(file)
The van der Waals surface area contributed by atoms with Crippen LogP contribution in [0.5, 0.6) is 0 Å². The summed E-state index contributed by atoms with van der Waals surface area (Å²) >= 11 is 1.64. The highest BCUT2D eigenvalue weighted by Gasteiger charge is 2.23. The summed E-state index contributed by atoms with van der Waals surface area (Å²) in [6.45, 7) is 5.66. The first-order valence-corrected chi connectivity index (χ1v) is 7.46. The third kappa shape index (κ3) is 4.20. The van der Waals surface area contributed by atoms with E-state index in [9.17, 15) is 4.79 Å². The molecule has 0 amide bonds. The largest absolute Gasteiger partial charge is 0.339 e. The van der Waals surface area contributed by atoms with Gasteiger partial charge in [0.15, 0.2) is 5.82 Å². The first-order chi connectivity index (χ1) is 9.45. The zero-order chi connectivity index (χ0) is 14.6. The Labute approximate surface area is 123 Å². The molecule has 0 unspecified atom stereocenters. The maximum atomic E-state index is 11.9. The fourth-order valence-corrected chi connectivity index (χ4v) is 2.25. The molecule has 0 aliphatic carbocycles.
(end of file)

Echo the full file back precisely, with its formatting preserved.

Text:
The van der Waals surface area contributed by atoms with Crippen LogP contribution in [0.5, 0.6) is 0 Å². The summed E-state index contributed by atoms with van der Waals surface area (Å²) >= 11 is 1.64. The highest BCUT2D eigenvalue weighted by Gasteiger charge is 2.23. The summed E-state index contributed by atoms with van der Waals surface area (Å²) in [6.45, 7) is 5.66. The first-order valence-corrected chi connectivity index (χ1v) is 7.46. The third kappa shape index (κ3) is 4.20. The van der Waals surface area contributed by atoms with E-state index in [9.17, 15) is 4.79 Å². The molecule has 0 amide bonds. The largest absolute Gasteiger partial charge is 0.339 e. The van der Waals surface area contributed by atoms with Gasteiger partial charge in [0.15, 0.2) is 5.82 Å². The first-order chi connectivity index (χ1) is 9.45. The zero-order chi connectivity index (χ0) is 14.6. The Labute approximate surface area is 123 Å². The molecule has 0 unspecified atom stereocenters. The maximum atomic E-state index is 11.9. The fourth-order valence-corrected chi connectivity index (χ4v) is 2.25. The molecule has 0 aliphatic carbocycles.